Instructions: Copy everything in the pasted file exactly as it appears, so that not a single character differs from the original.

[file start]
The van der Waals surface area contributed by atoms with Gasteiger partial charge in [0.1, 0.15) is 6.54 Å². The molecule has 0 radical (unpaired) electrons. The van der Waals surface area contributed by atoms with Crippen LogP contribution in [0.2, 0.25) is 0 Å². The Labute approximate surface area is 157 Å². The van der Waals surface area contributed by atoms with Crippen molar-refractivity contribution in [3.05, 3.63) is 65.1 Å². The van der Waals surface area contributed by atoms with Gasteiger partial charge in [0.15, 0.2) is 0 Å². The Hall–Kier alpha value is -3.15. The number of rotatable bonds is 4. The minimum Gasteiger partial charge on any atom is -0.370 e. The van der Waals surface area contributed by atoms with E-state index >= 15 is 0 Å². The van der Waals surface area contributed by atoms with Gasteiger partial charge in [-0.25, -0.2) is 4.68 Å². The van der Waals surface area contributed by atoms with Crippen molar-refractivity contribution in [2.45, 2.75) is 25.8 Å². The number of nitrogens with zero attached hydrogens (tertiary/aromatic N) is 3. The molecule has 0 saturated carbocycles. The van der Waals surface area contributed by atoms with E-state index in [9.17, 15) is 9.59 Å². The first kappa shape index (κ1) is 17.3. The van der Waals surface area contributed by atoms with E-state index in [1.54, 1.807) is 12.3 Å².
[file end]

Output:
The van der Waals surface area contributed by atoms with Gasteiger partial charge in [0.1, 0.15) is 6.54 Å². The molecule has 0 radical (unpaired) electrons. The van der Waals surface area contributed by atoms with Crippen LogP contribution in [0.2, 0.25) is 0 Å². The Labute approximate surface area is 157 Å². The van der Waals surface area contributed by atoms with Crippen molar-refractivity contribution in [3.05, 3.63) is 65.1 Å². The van der Waals surface area contributed by atoms with Gasteiger partial charge in [0.15, 0.2) is 0 Å². The Hall–Kier alpha value is -3.15. The number of rotatable bonds is 4. The minimum Gasteiger partial charge on any atom is -0.370 e. The van der Waals surface area contributed by atoms with E-state index >= 15 is 0 Å². The van der Waals surface area contributed by atoms with Gasteiger partial charge in [-0.25, -0.2) is 4.68 Å². The van der Waals surface area contributed by atoms with Crippen molar-refractivity contribution in [2.45, 2.75) is 25.8 Å². The number of nitrogens with zero attached hydrogens (tertiary/aromatic N) is 3. The molecule has 0 saturated carbocycles. The van der Waals surface area contributed by atoms with E-state index in [9.17, 15) is 9.59 Å². The first kappa shape index (κ1) is 17.3. The van der Waals surface area contributed by atoms with E-state index in [1.54, 1.807) is 12.3 Å².